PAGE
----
Thunder Bay

MNRF returns to prescription fires to bring new life to forests

Forest fire officials in northwestern Ontario say prescribed burns are becoming more common as a way to manage the region's forests.

Occasional fires in the boreal forest curb disease and clear out storm-damaged trees

A prescribed burn, underway near Wabaseemoong First Nation in northwestern Ontario, was set to burn off dangerously dry brush and grass. (Supplied)

Prescribed burns are becoming more common as a way to manage northwestern Ontario's forests, said forest fire officials in the region.

The intentionally-started fires are designed to renew vegetation and burn off dangerously dry or damaged areas.

A specialist on prescribed burns for the Ministry of Natural Resources and Forestry said that, for several years, the ministry scaled back on those types of fires after the logging industry began moving their slash piles out of the bush. Cleaning up after logging activity was no longer required.

The Ministry of Natural Resources and Forestry's Scott Wiseman says prescribed burns were once conducted to clear up the remains of logging activity. But the practice fell off in about the mid-90s, when companies started moving their slash piles out of the bush, reducing the need for prescribed burns. (Supplied)
But Scott Wiseman said the province is now returning to the practice of prescribed fires.

"We've always, in the past, viewed fire as being a bad thing, but we're starting to realize — more and more — that a lot of the ecosystems up here require periodic fire to keep them healthy," he said.

"The northwest region and the boreal forest is born of fire, and it needs fire to ... ensure that the forest is healthy."

Controlling a volatile setting

Without occasional destruction of the boreal forest, Wiseman said disease sets in, and older trees become susceptible to storm damage.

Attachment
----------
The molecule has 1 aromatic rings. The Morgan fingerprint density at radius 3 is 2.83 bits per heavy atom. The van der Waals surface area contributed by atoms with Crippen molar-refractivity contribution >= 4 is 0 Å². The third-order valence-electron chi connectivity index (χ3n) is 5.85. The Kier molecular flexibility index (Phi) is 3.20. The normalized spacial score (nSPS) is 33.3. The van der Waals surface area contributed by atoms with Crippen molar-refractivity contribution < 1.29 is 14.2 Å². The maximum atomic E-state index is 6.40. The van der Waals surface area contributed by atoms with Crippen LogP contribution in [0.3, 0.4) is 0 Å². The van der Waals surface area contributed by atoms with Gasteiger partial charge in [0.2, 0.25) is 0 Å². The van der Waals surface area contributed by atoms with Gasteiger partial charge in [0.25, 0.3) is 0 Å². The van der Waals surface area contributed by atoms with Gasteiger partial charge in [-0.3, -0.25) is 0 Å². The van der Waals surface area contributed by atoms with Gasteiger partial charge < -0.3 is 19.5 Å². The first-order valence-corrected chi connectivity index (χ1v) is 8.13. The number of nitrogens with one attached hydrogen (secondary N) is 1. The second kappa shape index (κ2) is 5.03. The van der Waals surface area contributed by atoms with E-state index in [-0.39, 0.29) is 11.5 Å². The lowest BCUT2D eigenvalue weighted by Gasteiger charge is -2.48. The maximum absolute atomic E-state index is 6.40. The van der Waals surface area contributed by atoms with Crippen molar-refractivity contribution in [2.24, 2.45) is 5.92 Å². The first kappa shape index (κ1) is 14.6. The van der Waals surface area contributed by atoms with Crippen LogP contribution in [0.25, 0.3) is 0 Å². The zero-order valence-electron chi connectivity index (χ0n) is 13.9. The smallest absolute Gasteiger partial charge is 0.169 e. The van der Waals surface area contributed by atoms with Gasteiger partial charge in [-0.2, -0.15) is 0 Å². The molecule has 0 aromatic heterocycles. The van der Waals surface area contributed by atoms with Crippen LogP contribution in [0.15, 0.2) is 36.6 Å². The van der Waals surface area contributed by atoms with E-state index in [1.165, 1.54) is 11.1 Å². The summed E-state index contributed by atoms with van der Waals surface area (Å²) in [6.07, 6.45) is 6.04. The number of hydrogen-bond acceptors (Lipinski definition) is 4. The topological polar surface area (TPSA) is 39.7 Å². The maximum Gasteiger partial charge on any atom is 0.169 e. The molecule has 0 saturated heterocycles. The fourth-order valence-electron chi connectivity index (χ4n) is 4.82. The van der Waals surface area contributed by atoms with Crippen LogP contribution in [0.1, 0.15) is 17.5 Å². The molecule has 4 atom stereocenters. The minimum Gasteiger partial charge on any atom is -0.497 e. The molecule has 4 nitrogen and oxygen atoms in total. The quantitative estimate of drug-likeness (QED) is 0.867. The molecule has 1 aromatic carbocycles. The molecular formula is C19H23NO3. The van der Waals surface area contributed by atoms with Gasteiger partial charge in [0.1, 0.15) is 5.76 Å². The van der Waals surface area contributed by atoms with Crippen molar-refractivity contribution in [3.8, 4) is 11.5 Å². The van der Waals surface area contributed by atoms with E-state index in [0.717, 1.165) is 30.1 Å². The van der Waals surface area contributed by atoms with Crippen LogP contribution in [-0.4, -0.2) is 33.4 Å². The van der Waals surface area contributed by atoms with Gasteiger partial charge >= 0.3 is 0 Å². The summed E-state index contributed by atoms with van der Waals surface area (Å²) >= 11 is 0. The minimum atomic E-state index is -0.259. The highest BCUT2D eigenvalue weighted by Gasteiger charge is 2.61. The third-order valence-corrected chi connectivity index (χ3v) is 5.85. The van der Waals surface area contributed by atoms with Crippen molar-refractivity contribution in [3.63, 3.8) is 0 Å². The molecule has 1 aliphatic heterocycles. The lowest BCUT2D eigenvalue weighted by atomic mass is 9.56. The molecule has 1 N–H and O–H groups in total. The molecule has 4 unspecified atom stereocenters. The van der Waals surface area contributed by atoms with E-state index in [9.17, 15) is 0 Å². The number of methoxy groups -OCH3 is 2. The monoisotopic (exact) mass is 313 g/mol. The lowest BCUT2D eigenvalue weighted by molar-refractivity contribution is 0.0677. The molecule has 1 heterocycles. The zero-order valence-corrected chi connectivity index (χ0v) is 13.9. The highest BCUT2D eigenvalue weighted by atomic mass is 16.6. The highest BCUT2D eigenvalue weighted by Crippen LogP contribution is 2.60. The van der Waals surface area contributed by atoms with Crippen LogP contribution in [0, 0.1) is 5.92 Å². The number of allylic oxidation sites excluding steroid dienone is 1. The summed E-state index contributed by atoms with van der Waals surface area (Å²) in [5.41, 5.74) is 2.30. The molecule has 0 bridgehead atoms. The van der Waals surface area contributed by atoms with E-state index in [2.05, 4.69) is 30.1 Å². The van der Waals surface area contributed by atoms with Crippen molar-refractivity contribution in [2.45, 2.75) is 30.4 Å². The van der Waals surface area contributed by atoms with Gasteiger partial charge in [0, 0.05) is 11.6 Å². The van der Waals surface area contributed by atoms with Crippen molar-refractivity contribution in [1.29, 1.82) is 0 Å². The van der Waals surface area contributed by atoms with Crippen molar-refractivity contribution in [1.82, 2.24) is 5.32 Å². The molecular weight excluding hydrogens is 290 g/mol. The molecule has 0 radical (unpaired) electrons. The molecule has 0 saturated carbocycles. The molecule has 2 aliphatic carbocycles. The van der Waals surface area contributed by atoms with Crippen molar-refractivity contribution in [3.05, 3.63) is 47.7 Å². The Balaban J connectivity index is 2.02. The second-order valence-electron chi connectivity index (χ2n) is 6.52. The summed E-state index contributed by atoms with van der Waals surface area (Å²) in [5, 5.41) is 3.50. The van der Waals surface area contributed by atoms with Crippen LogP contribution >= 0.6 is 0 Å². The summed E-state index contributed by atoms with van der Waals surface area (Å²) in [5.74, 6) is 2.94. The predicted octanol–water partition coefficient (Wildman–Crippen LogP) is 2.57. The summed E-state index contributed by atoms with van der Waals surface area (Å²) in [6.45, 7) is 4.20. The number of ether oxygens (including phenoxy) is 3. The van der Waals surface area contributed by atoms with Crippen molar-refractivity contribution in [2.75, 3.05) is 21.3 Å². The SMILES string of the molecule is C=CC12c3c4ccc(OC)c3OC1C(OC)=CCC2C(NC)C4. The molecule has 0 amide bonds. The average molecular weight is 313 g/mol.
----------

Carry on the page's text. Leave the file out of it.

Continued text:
He said those downed trees then become a fire hazard.

Wiseman said the intentional fires are planned rigorously, and are done when the weather is appropriate.

Several burns are planned across the region for this year.

There is one already underway near Wabaseemoong First Nation to burn off dangerously-dry brush and grass.

"A lot of the forests up here are climax forests. They're at the end of their life cycle. If it isn't harvested [or] cut down, [then] disease, insects or storm damage [can occur], and it ends up blowing down and becoming a real volatile fuel type," Wiseman said.

"We know that, in the summertime, when we do get fires, and there's hazardous fuels like the blow-downs, [the fire can] become quite large, quite quickly and it requires significant resources to try and contain it."

The Ministry of Natural Resources and Forestry says intentional fires are planned rigorously, and are done when the weather is appropriate. (Supplied)

Extensive planning

The prescribed burns conducted in springtime, (like the one in Wabassemoong) are mainly to get rid of hazardously dry grasses, he continued. If those grasses were to ignite without the MNRF monitoring them, those fires could spread into the bush.

Wiseman noted prescribed burns are also done in the fall because there is a short window when fallen trees and any unwanted vegetation will easily burn. The healthy trees act as a natural barrier, due to the fact that by that time they've accumulated a lot of moisture, especially under heavily-canopied areas.

"There is some risk with any application of fire, so we have to make sure that, when we do look at doing a prescribed fire, we plan it out extensively and we make sure that we try and cover as many bases as we can to ensure the fire does not escape our boundaries," Wiseman said. 



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